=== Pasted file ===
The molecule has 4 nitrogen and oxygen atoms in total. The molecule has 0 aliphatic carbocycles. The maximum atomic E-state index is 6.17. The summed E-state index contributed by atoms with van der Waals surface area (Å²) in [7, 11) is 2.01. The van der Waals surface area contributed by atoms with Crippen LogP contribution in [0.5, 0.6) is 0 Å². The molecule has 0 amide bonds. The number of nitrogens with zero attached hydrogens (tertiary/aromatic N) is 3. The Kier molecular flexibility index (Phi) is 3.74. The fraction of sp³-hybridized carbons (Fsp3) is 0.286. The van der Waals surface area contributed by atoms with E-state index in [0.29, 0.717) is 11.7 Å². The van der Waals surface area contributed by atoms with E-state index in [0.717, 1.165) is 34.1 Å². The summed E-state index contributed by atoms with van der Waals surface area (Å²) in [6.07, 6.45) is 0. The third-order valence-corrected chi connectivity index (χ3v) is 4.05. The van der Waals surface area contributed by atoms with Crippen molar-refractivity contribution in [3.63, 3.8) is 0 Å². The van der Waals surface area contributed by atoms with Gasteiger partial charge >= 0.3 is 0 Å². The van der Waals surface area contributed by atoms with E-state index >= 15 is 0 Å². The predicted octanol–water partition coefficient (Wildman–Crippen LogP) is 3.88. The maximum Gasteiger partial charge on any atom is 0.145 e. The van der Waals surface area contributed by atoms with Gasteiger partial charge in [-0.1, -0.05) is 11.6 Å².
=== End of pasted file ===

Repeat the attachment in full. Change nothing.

The molecule has 4 nitrogen and oxygen atoms in total. The molecule has 0 aliphatic carbocycles. The maximum atomic E-state index is 6.17. The summed E-state index contributed by atoms with van der Waals surface area (Å²) in [7, 11) is 2.01. The van der Waals surface area contributed by atoms with Crippen LogP contribution in [0.5, 0.6) is 0 Å². The molecule has 0 amide bonds. The number of nitrogens with zero attached hydrogens (tertiary/aromatic N) is 3. The Kier molecular flexibility index (Phi) is 3.74. The fraction of sp³-hybridized carbons (Fsp3) is 0.286. The van der Waals surface area contributed by atoms with E-state index in [0.29, 0.717) is 11.7 Å². The van der Waals surface area contributed by atoms with E-state index in [0.717, 1.165) is 34.1 Å². The summed E-state index contributed by atoms with van der Waals surface area (Å²) in [6.07, 6.45) is 0. The third-order valence-corrected chi connectivity index (χ3v) is 4.05. The van der Waals surface area contributed by atoms with Crippen molar-refractivity contribution in [3.63, 3.8) is 0 Å². The van der Waals surface area contributed by atoms with Gasteiger partial charge >= 0.3 is 0 Å². The van der Waals surface area contributed by atoms with E-state index >= 15 is 0 Å². The predicted octanol–water partition coefficient (Wildman–Crippen LogP) is 3.88. The maximum Gasteiger partial charge on any atom is 0.145 e. The van der Waals surface area contributed by atoms with Gasteiger partial charge in [-0.1, -0.05) is 11.6 Å².